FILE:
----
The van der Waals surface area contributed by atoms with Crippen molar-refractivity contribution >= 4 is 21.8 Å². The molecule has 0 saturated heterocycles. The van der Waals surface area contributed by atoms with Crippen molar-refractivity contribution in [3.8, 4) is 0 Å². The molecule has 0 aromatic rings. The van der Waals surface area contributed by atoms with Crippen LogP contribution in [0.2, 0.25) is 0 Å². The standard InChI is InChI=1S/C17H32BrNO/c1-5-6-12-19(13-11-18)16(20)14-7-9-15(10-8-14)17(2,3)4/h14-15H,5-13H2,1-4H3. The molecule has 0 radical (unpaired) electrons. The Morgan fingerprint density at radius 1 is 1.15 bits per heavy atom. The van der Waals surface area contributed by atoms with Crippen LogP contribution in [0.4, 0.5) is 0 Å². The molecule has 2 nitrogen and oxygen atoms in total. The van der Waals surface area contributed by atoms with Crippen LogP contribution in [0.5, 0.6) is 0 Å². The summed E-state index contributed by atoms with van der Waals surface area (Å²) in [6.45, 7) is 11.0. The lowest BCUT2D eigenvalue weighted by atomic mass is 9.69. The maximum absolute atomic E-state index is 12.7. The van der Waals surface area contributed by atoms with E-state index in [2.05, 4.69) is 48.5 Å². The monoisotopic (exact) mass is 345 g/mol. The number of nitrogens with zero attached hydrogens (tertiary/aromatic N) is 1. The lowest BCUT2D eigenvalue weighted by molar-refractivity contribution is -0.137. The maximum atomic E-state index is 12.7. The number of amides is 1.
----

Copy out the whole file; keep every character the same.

The van der Waals surface area contributed by atoms with Crippen molar-refractivity contribution >= 4 is 21.8 Å². The molecule has 0 saturated heterocycles. The van der Waals surface area contributed by atoms with Crippen molar-refractivity contribution in [3.8, 4) is 0 Å². The molecule has 0 aromatic rings. The van der Waals surface area contributed by atoms with Crippen LogP contribution in [0.2, 0.25) is 0 Å². The standard InChI is InChI=1S/C17H32BrNO/c1-5-6-12-19(13-11-18)16(20)14-7-9-15(10-8-14)17(2,3)4/h14-15H,5-13H2,1-4H3. The molecule has 0 radical (unpaired) electrons. The Morgan fingerprint density at radius 1 is 1.15 bits per heavy atom. The van der Waals surface area contributed by atoms with Crippen LogP contribution in [0.4, 0.5) is 0 Å². The molecule has 2 nitrogen and oxygen atoms in total. The van der Waals surface area contributed by atoms with Crippen LogP contribution in [0.5, 0.6) is 0 Å². The summed E-state index contributed by atoms with van der Waals surface area (Å²) in [6.45, 7) is 11.0. The lowest BCUT2D eigenvalue weighted by atomic mass is 9.69. The maximum absolute atomic E-state index is 12.7. The van der Waals surface area contributed by atoms with E-state index in [2.05, 4.69) is 48.5 Å². The monoisotopic (exact) mass is 345 g/mol. The number of nitrogens with zero attached hydrogens (tertiary/aromatic N) is 1. The lowest BCUT2D eigenvalue weighted by molar-refractivity contribution is -0.137. The maximum atomic E-state index is 12.7. The number of amides is 1.